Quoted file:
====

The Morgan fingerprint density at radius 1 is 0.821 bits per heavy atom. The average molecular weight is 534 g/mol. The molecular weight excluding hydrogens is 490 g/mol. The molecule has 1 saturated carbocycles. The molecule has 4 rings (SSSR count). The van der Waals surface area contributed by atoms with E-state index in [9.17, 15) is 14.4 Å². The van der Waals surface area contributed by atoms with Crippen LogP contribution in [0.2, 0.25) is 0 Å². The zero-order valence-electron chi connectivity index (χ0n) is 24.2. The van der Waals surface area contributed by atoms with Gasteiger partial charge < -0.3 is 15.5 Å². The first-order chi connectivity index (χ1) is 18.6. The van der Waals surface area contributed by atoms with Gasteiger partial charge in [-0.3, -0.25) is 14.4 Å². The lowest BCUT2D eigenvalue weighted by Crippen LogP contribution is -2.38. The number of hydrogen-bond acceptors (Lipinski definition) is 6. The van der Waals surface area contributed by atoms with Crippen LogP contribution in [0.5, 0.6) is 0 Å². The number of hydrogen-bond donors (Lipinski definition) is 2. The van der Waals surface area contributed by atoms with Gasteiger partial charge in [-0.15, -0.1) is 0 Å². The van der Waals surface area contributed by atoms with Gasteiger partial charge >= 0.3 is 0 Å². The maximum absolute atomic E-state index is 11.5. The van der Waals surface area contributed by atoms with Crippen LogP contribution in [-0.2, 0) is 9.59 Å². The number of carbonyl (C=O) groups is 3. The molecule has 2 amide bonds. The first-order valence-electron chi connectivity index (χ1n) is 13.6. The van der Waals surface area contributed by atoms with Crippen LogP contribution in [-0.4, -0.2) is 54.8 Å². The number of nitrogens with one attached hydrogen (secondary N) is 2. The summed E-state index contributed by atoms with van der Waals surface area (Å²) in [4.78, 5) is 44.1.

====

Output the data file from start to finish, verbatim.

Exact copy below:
The Morgan fingerprint density at radius 1 is 0.821 bits per heavy atom. The average molecular weight is 534 g/mol. The molecular weight excluding hydrogens is 490 g/mol. The molecule has 1 saturated carbocycles. The molecule has 4 rings (SSSR count). The van der Waals surface area contributed by atoms with E-state index in [9.17, 15) is 14.4 Å². The van der Waals surface area contributed by atoms with Crippen LogP contribution in [0.2, 0.25) is 0 Å². The zero-order valence-electron chi connectivity index (χ0n) is 24.2. The van der Waals surface area contributed by atoms with Gasteiger partial charge < -0.3 is 15.5 Å². The first-order chi connectivity index (χ1) is 18.6. The van der Waals surface area contributed by atoms with Gasteiger partial charge in [-0.3, -0.25) is 14.4 Å². The lowest BCUT2D eigenvalue weighted by Crippen LogP contribution is -2.38. The number of hydrogen-bond acceptors (Lipinski definition) is 6. The van der Waals surface area contributed by atoms with Crippen LogP contribution in [0.5, 0.6) is 0 Å². The number of hydrogen-bond donors (Lipinski definition) is 2. The van der Waals surface area contributed by atoms with Gasteiger partial charge in [-0.15, -0.1) is 0 Å². The van der Waals surface area contributed by atoms with Gasteiger partial charge >= 0.3 is 0 Å². The maximum absolute atomic E-state index is 11.5. The van der Waals surface area contributed by atoms with Crippen LogP contribution in [-0.2, 0) is 9.59 Å². The number of carbonyl (C=O) groups is 3. The molecule has 2 amide bonds. The first-order valence-electron chi connectivity index (χ1n) is 13.6. The van der Waals surface area contributed by atoms with Crippen LogP contribution in [-0.4, -0.2) is 54.8 Å². The number of nitrogens with one attached hydrogen (secondary N) is 2. The summed E-state index contributed by atoms with van der Waals surface area (Å²) in [4.78, 5) is 44.1.